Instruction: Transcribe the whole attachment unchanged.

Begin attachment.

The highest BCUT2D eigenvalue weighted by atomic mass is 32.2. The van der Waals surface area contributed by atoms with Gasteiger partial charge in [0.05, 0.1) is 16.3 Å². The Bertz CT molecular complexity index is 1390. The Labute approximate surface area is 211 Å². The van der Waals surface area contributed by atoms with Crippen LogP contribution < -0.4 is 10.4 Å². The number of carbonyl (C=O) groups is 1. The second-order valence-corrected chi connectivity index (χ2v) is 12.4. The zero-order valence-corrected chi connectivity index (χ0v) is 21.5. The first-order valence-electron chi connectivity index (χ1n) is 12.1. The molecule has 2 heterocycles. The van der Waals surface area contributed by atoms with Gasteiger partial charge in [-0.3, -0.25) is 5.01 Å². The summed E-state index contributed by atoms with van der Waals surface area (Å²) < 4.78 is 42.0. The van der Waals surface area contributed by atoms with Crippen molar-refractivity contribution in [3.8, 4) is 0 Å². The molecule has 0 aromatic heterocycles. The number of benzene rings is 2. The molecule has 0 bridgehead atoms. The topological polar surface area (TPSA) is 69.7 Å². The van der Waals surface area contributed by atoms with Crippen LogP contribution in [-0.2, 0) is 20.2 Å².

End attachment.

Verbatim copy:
The highest BCUT2D eigenvalue weighted by atomic mass is 32.2. The van der Waals surface area contributed by atoms with Gasteiger partial charge in [0.05, 0.1) is 16.3 Å². The Bertz CT molecular complexity index is 1390. The Labute approximate surface area is 211 Å². The van der Waals surface area contributed by atoms with Crippen LogP contribution < -0.4 is 10.4 Å². The number of carbonyl (C=O) groups is 1. The second-order valence-corrected chi connectivity index (χ2v) is 12.4. The zero-order valence-corrected chi connectivity index (χ0v) is 21.5. The first-order valence-electron chi connectivity index (χ1n) is 12.1. The molecule has 2 heterocycles. The van der Waals surface area contributed by atoms with Gasteiger partial charge in [-0.3, -0.25) is 5.01 Å². The summed E-state index contributed by atoms with van der Waals surface area (Å²) < 4.78 is 42.0. The van der Waals surface area contributed by atoms with Crippen molar-refractivity contribution in [3.8, 4) is 0 Å². The molecule has 0 aromatic heterocycles. The number of benzene rings is 2. The molecule has 0 bridgehead atoms. The topological polar surface area (TPSA) is 69.7 Å². The van der Waals surface area contributed by atoms with Crippen LogP contribution in [-0.2, 0) is 20.2 Å².